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The longest common substring problem according to wiki can be solved using a suffix tree.
From wiki:

The longest common substrings of a set of strings can be found by building a generalised suffix tree for the strings, and then finding the deepest internal nodes which have leaf nodes from all the strings in the subtree below it

I don't get this.
Example: if I have:
then the suffix tree is (some branches from XABCZ omitted due to space):
enter image description here

The longest common substring is ABC but it is not I can not see how the description of wiki helps here.
ABC is not the deepest internal nodes with leaf nodes.
Any help to understand how this works?

share|improve this question
ABC is not the deepest internal nodes with leaf nodes. No, but ABC is the longest common string of nodes anywhere in the tree. The next longest ones are B-C and D-E, with two nodes each. – Robert Harvey Jun 12 '12 at 20:15
Yes ABC is the longest common string. But I don't understand how the wiki description would actually help me find it programmatically – Cratylus Jun 12 '12 at 20:20
You have to read the other Wiki: There are probably some better (more easily understandable) resources here. See also… – Robert Harvey Jun 12 '12 at 20:22
@user384706 - I think part of the problem is that's not a proper suffix tree. You should only one branch that starts root-A-B-C, and the C would have two children: D-E and Z. Similar for the rest of the branches. What you have there is basically just a list of suffixes that all have a root node pointing at them. – twalberg Jun 12 '12 at 20:36
@twalberg:Yes, you are right. The 2 blue branches would be one. But in this case how could I programmatically find them? It is not clear to me how the wiki description helps – Cratylus Jun 12 '12 at 20:46

Like what's been said before, your tree is incorrect.

This is what I get when running "ABCDE$XABCZ" through my code.

Suffix Tree code:

End of word character 1 = $
└── (0)
    ├── (20) $
    ├── (22) ABC
    │   ├── (15) DE$
    │   └── (23) Z$
    ├── (24) BC
    │   ├── (16) DE$
    │   └── (25) Z$
    ├── (26) C
    │   ├── (17) DE$
    │   └── (27) Z$
    ├── (18) DE$
    ├── (19) E$
    ├── (21) XABCZ$
    └── (28) Z$

In a (compact) suffix tree, you need to find the deepest internal node(s) which have leaf nodes from all the strings. If you have multiple nodes at the same depth, you have to compare the length of the string represented by that node. i.e. ABC, BC, and C all have the same depth, so you have to compare the length of ABC, BC, and C strings to see which is longer; which is ABC obviously.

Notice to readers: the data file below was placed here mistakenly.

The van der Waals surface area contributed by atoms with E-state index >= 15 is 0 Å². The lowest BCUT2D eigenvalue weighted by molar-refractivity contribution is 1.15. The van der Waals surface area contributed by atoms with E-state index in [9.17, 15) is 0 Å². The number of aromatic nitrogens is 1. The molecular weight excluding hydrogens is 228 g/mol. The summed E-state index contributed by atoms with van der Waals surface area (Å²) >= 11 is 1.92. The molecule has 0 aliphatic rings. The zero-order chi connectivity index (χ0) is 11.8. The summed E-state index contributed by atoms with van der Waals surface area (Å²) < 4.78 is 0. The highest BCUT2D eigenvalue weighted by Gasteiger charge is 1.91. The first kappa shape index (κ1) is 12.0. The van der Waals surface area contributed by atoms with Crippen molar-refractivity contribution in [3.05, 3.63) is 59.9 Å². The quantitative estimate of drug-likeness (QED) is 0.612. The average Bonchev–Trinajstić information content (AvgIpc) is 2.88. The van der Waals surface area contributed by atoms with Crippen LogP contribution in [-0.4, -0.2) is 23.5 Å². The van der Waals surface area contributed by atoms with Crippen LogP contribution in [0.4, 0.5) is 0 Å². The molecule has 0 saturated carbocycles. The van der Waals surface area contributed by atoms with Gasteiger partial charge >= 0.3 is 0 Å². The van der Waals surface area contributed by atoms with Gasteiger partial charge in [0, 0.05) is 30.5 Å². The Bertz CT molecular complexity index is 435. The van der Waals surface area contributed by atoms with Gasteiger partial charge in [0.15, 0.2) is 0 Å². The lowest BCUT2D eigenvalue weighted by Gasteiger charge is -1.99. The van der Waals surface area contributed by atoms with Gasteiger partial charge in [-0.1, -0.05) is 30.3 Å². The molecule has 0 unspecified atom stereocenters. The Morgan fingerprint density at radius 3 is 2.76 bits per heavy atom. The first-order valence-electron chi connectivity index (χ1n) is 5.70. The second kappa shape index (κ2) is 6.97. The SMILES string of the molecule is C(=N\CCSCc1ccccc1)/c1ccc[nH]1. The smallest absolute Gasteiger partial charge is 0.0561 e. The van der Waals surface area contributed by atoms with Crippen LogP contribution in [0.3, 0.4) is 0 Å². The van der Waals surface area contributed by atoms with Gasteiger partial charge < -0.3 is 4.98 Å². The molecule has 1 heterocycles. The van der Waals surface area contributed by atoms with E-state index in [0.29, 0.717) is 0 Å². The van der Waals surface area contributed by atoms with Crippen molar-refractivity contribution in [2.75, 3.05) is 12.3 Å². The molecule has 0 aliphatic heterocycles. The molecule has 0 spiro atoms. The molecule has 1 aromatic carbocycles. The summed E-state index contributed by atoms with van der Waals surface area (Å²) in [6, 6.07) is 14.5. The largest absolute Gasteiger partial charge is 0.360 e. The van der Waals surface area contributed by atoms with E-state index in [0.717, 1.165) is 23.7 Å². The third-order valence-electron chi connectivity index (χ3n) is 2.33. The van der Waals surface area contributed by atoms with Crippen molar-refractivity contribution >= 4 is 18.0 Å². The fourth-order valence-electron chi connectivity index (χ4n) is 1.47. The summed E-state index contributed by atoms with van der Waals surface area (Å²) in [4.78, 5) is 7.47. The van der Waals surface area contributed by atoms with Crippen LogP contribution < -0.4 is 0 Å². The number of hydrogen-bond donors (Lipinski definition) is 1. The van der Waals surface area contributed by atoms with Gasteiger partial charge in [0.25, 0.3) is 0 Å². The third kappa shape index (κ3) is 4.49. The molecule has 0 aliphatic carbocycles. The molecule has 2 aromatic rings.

Suffix Trie code:

└── null
    ├── A
    │   └── B
    │       └── C
    │           ├── D
    │           │   └── (E) ABCDE
    │           └── (Z) ABCZ
    ├── B
    │   └── C
    │       ├── D
    │       │   └── (E) BCDE
    │       └── (Z) BCZ
    ├── C
    │   ├── D
    │   │   └── (E) CDE
    │   └── (Z) CZ
    ├── D
    │   └── (E) DE
    ├── (E) E
    ├── X
    │   └── A
    │       └── B
    │           └── C
    │               └── (Z) XABCZ
    └── (Z) Z

In a (not compact) suffix trie, find the deepest internal node(s) which have leaf nodes from all the strings.

Hope it helps.

share|improve this answer
Is this a "collapsed" suffix tree? Also what are the numbers e.g. (20) or (24) etc? – Cratylus Jun 12 '12 at 21:31
Yes, this is collapsed, but collapsing means merging e.g. "DE" into a single node. All suffix trees, however, would combine "CDE$" and "CZ$" into one "C" node with a "DE$" branch and a "Z$" branch -- but a collapsed suffix tree would treat "DE$" as one node, and an uncollapsed suffix tree would treat "DE$" as three nodes, one for each character. – Louis Wasserman Jun 12 '12 at 21:45
@user384706 Yea, it's a collapsed tree. The numbers are just node identifiers, nothing to note. I've also created a suffix trie, if you are interested. I added it to the answer. – Justin Jun 12 '12 at 21:46
@user384706 I've update my answer – Justin Jun 12 '12 at 22:41

You have not actually drawn the suffix tree. Had you done it properly, at the root you would only have every possible character once. The tree only splits when a single letter can have multiple following suffixes. That forces common substrings together in the tree, which makes them findable.

share|improve this answer
I am not sure I follow you here. If the string was: ABCDBEF then there would be a subranch under B for BCDBEF and BEF but for this example i.e. ABCDE won't we have a branch for each possible suffix? – Cratylus Jun 12 '12 at 20:40
In the example diagram you gave, there should be at most one child of the root labeled 'A'. You should have merged those two nodes. – Louis Wasserman Jun 12 '12 at 21:37
@LouisWasserman:Really?Why?A is a prefix in ABCDE. Why would there be a child node of root that is A? – Cratylus Jun 12 '12 at 21:39
The entire point of a suffix tree is to merge matching prefixes of suffixes into the same roots. There should be one branch off the root that goes ABC, and then that last node should have two children, one X and one DE. – Louis Wasserman Jun 12 '12 at 21:41
@LouisWasserman:Ok. I agree.But in this case, i.e. having the 2 merged nodes, how can I programmatically find the longest common substring using the wiki description?I am stuck on this – Cratylus Jun 12 '12 at 21:44

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